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English Heart, Hindi Heartland

The Political Life of Literature in India

Rashmi Sadana

Publication Year: 2012

English Heart, Hindi Heartland examines Delhi’s postcolonial literary world—its institutions, prizes, publishers, writers, and translators, and the cultural geographies of key neighborhoods—in light of colonial histories and the globalization of English. Rashmi Sadana places internationally recognized authors such as Salman Rushdie, Anita Desai, Vikram Seth, and Aravind Adiga in the context of debates within India about the politics of language and alongside other writers, including K. Satchidanandan, Shashi Deshpande, and Geetanjali Shree. Sadana undertakes an ethnographic study of literary culture that probes the connections between place, language, and text in order to show what language comes to stand for in people’s lives. In so doing, she unmasks a social discourse rife with questions of authenticity and cultural politics of inclusion and exclusion. English Heart, Hindi Heartland illustrates how the notion of what is considered to be culturally and linguistically authentic not only obscures larger questions relating to caste, religious, and gender identities, but that the authenticity discourse itself is continually in flux. In order to mediate and extract cultural capital from India’s complex linguistic hierarchies, literary practitioners strategically deploy a fluid set of cultural and political distinctions that Sadana calls "literary nationality." Sadana argues that English, and the way it is positioned among the other Indian languages, does not represent a fixed pole, but rather serves to change political and literary alliances among classes and castes, often in surprising ways.

Published by: University of California Press

Cover Page

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p. 1-1

TItle Page, Copyright, Dedication

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pp. i-vi

Table of Contents

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pp. vii-viii

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Acknowledgments

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pp. ix-xii

...This book is about the politics of language in India’s literary field. Several key figures in that field—the publisher Ravi Dayal, the writer Nirmal Verma, the literary scholar Meenakshi Mukherjee—passed away before it was published. I am grateful to them and to all those represented in these pages who shared their experiences and insights with me. The support for the original research for this book came from Foreign Language and Area Studies fellowships, a Society of Women Geographers’ Fellowship...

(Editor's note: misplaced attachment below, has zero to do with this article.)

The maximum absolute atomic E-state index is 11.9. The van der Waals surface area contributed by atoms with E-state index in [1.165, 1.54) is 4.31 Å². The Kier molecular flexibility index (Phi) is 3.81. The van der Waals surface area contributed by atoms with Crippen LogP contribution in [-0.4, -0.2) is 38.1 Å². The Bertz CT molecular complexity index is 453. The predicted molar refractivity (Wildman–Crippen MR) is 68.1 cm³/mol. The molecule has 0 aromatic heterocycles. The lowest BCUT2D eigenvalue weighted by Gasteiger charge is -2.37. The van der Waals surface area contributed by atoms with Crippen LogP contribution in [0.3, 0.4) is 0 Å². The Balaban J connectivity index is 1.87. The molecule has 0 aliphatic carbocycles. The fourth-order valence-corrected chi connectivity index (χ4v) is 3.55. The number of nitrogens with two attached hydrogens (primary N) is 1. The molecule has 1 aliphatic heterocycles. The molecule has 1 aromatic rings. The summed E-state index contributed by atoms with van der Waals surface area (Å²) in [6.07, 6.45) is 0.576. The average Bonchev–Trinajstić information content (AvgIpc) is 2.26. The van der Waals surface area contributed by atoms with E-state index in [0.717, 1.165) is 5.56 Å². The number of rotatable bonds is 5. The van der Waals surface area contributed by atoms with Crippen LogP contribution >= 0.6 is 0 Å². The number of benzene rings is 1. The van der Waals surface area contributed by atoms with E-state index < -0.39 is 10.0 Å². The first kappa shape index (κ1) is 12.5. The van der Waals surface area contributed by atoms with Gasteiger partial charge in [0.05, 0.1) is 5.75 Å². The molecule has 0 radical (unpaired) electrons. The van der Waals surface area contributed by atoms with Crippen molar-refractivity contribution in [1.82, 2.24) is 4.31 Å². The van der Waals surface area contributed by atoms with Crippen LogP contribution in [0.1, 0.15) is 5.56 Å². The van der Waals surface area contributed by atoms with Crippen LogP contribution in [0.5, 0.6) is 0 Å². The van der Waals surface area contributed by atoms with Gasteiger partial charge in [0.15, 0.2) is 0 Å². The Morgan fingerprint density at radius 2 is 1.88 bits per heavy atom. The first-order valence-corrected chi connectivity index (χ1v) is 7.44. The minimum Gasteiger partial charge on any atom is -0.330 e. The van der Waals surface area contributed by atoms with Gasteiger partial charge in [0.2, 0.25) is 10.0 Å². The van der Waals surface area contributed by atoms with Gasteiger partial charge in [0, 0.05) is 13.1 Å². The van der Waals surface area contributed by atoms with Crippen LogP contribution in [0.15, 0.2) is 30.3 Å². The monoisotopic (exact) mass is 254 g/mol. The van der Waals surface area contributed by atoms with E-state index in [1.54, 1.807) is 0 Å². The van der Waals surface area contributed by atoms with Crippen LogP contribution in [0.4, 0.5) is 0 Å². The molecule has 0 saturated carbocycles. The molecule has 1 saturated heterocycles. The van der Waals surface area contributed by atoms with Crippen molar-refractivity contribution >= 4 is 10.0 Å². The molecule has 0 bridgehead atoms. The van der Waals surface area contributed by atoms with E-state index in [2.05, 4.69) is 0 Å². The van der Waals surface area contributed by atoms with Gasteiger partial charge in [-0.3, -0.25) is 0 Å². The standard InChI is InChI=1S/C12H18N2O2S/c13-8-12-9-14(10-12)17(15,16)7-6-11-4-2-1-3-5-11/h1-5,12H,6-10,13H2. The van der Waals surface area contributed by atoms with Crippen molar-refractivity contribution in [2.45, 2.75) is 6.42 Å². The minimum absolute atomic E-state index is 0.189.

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Prologue: The Slush Pile

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pp. xiii-xvi

...In the mid-1990s, working as a part-time editorial assistant at Granta in London, I was, for a very short time, in charge of the slush pile. The pile consisted mostly of short stories that had been sent in to the magazine; they came unsolicited and without representation by a literary agent. The submissions largely came from the United States and Britain but also from places like Bangladesh...

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Chapter 1: Reading Delhi and Beyond

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pp. 1-28

...the first novel by the Delhi-based writer Manju Kapur. To me this novel is serious literary fiction, and I am happy to hear that it is also selling well. A paperback copy of the book is lying face up on the ground with other novels, magazines, travel guides, and histories about India. Whether for tourists or locals, in Delhi the roadside compulsion to define India is strong...

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Chapter 2: Two Tales of a City

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pp. 29-47

...On family visits to Delhi in the 1970s, South Extension was a sleepy place. It was always summer, and we spent the afternoons under the fan. My cousins and I would quiz each other over world geography, they with their British-inflected accents and spellings, me with my wide American syllables. By early evening one of my uncles would show up with a bag of warm samosas and a few bottles...

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Chapter 3: In Sujan Singh Park

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pp. 48-70